While most retailers see mobile as critical to the growth of their business, the majority aren't planning to put significant money behind their efforts. In terms of the level of investment in mobile and tablet initiatives this year, more than half (62%) of merchants plan to spend fewer than $100,000 with 11% planning no spending at all.
While most consumers like to shop in physical stores, many want to get out quickly and efficiently once they've decided on their purchase. Research regularly shows that mobile shoppers want efficient checkout.
When it comes to reaching mobile shoppers, many retailers may be missing the mark. Merchants have incentive to find effective ways to interact with in-store shoppers, since overall mobile-influenced in-store sales are pegged at $593 billion, based on a new study.
While mobile payments aren't yet in the masses, they do seem to be inching along in various areas. For the first quarter of this year, mobile Web payments in one global network were 20% of all payment transactions, an increase of 66% from the previous year.
I've been monitoring the gap between power and novice users for some time, since the market direction could have a direct impact on mobile commerce. For example, more shoppers using apps vs. mobile websites can affect how retailers develop and introduce mobile shopping innovations to their customers. It also can help determine how much resource merchants devote to apps or mobile websites.
The biggest push for mass acceptance of mobile shopping technologies may have less to do with the technology and more to do with consumer education. Most consumers are either unaware or basically not interested in various commerce aspects ranging from in-store tracking like Apple's iBeacon to payment technologies like NFC (near field communication), based on a new study.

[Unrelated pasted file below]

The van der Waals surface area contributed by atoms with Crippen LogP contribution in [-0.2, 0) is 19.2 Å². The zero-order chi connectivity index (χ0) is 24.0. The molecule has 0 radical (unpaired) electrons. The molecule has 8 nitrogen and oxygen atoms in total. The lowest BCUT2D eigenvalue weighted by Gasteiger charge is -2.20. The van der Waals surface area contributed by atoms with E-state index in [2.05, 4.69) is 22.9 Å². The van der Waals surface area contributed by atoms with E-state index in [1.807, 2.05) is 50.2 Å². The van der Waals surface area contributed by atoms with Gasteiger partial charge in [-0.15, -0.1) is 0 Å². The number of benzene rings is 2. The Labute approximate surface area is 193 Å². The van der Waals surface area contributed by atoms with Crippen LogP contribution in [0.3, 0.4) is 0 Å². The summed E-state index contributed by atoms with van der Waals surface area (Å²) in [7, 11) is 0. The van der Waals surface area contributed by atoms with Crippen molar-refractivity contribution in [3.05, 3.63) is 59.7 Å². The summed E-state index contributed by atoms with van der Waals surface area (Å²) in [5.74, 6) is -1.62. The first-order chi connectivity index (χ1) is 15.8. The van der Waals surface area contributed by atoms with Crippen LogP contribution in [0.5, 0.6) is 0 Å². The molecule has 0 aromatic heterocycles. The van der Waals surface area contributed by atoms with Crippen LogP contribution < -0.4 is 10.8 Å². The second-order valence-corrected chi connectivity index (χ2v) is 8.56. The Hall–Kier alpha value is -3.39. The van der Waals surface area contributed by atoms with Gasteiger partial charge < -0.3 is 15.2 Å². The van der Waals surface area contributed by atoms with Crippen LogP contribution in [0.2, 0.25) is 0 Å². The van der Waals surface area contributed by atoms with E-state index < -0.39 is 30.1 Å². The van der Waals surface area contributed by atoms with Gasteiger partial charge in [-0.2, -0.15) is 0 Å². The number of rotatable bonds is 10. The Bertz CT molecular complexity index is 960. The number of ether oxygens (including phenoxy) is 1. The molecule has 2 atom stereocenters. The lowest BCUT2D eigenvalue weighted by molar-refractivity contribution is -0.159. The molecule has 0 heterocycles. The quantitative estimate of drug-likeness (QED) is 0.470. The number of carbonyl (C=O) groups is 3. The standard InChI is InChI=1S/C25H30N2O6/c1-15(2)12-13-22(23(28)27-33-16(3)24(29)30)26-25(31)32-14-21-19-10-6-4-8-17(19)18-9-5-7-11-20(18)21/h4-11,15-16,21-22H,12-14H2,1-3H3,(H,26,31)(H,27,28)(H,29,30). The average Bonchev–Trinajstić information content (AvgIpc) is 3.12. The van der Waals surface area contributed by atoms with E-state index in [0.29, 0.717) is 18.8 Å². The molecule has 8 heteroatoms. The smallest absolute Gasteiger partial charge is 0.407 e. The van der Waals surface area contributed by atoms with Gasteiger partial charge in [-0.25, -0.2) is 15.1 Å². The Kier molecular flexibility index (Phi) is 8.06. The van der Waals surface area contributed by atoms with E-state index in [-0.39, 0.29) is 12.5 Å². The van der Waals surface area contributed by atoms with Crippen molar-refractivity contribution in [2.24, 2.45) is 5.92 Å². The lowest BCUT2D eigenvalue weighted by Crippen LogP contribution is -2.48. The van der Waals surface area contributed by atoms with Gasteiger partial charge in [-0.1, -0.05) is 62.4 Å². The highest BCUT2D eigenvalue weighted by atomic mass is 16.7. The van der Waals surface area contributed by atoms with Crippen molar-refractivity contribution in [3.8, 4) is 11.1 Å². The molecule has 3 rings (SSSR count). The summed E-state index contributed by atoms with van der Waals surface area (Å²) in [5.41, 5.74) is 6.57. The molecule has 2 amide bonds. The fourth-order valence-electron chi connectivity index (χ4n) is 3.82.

As the ability to more precisely track mobile shoppers in stores improves, it begs the question of what retailers will do with all that location knowledge. A recent study identifies this as a breakout year for indoor technologies in retail environments, as the last year of a three-year technology adoption cycle.
Mobile shopping is getting bigger faster, even if it still doesn't appear to dominate the purchasing landscape. A new report on mobile shows that while m-commerce spending will reach $58 billion this year, a growth of 37%, it's still just tiny percentage of overall retail sales.
While the activities of banks have been steering them into aspects of mobile commerce for some time, it may have looked like consumers were standing on the sidelines. From the banking standpoint, some of their activities have been behind the scenes, such as processing payments.
The app vs. mobile website discussion continues as consumers await the value provided. Many mobile app users agree to receive push notifications from various companies but some retailers may be a step behind.